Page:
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Christ came to carry away our sins outside of the camp. He came to-carry away the sins of many. Thus Isaiah had foreseen Him in the prophetic word from afar. (Isaiah 53:12) Thus He is described as the Man of sorrows, as one who is acquainted with grief. The chastisement of our peace was upon Him, and by His stripes we are healed. But this He will do only “once.” He did this once at the consummation of the ages. And in this one act all things in heaven and on earth are united in Him. He that descended is the same also that ascended up far above all heavens, that he might fill all things. (Ephesians 1:10; Ephesians 4:10. Cf. Psalm 68:18)

Now Christ will return from heaven a “second time.” This time he will not return by being born from a woman, coming under law. (Galatians 4:4, 5) He will return as the Son of Man coming with the clouds of heaven and with great glory. He will return with the ten thousands of His angels and saints, His holy ones, to judge the quick and the dead. He will return, as the angels spoke to the apostles, “in like manner as ye have seen Him go into heaven.” That will be the pattern. It will be a glorious return in which the Son of God is on the clouds. And every eye shall see Him, even those who pierced Him! Such is the general testimony of the Scriptures.

The point which the writer singles out here in Hebrews concerning Christ’s return is the element that this return shall “be without sin.” That it will be without sin, means, as the context shows, that Christ shall not come the second time as he came the first time. Concerning the first coming of the Savior the writer had taught his readers in Hebrews 2:14 “Forasmuch then as the children are partakers of flesh and: blood, he himself likewise took part of the same; that through death he might, destroy him that had the power of death, that is, the devil, and deliver them who through fear of death were all their lifetime subject to bondage.” Thus was the first coming of Christ. But the second time the Lord Jesus will not need to come once more to destroy him that had the power of death. He will come the second time to take his people home and to fulfill the will of the Father, that not one of those given Him perish, but that He may raise them up in the last day.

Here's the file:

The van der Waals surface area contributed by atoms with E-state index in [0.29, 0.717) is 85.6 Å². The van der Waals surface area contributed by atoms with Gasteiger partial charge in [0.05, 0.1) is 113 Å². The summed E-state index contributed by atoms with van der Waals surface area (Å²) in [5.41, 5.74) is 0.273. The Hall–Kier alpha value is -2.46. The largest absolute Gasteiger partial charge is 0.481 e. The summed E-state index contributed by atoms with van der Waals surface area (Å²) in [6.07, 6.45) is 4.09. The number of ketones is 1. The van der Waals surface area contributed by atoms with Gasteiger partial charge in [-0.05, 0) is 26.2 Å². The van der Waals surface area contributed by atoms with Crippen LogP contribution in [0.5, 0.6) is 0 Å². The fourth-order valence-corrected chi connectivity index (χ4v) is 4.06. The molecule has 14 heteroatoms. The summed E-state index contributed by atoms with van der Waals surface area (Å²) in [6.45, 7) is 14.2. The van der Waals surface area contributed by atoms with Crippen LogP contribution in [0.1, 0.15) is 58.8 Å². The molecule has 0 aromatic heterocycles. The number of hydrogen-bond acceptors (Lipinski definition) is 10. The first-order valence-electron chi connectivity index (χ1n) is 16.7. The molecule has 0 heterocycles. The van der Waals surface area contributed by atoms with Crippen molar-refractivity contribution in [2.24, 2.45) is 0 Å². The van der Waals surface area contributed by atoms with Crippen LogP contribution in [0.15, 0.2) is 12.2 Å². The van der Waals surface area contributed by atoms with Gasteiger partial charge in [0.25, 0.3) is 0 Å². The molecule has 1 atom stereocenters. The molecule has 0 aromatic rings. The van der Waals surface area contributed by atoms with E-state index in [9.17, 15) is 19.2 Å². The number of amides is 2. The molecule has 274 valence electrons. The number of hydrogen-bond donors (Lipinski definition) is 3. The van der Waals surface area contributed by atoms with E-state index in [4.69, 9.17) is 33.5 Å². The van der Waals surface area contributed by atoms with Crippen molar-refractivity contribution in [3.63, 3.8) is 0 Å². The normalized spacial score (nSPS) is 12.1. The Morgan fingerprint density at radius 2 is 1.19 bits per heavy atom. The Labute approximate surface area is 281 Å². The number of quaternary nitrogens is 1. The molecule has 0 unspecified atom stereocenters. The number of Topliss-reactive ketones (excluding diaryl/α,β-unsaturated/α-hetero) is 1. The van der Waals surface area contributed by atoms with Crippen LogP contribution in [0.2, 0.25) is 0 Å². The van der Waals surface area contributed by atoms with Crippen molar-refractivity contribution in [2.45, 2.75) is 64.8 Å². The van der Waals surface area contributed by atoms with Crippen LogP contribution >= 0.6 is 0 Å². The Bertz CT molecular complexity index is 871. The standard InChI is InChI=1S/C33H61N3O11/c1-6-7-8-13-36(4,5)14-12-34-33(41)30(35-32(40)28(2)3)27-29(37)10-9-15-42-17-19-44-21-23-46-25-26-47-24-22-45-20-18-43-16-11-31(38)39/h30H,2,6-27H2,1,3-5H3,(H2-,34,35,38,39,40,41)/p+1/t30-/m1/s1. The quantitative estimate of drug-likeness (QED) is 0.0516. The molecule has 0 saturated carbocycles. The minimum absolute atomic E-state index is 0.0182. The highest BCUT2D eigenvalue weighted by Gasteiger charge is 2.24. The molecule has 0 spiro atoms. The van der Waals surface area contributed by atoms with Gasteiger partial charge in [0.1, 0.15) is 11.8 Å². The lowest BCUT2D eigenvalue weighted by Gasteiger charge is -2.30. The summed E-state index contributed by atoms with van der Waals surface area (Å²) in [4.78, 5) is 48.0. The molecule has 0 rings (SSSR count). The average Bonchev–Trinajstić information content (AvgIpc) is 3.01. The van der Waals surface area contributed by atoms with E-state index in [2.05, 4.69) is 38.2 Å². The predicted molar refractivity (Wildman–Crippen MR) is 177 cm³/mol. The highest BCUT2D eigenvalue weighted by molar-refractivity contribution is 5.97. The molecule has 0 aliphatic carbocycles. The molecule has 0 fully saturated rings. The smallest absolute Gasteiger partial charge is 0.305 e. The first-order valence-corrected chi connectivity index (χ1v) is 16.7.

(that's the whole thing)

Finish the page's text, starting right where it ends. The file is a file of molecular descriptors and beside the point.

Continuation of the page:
Thus is the plan of God unfolded.

It is thus that Cross and crown are united!

Each must be in its own place in history. The Cross and the atonement in the end of the ages. And the return of Christ is the final period of history, when all is come to pass. We now live between the cross and the final return of Christ. That will be His Parousia, when the tabernacle of God shall be with man.

And this plan of God is depicted in the life of every man which is born from women.

It is as follows: It is appointed unto a man once to die and afterwards the judgment! That is the order. Whether this judgment be an acquittal at the judgment seat of God, or whether it be final and irrevocable condemnation, the truth is: It is appointed to a man once to die, and afterwards the judgment. Here there is no return to this life after the appointed time of dying is come. The life’s history of a man has then come to a close. There is not such a thing as a “second chance” as spoken of by the hypothetical universalist. This is also the death-blow to the Romish teaching concerning purgatory.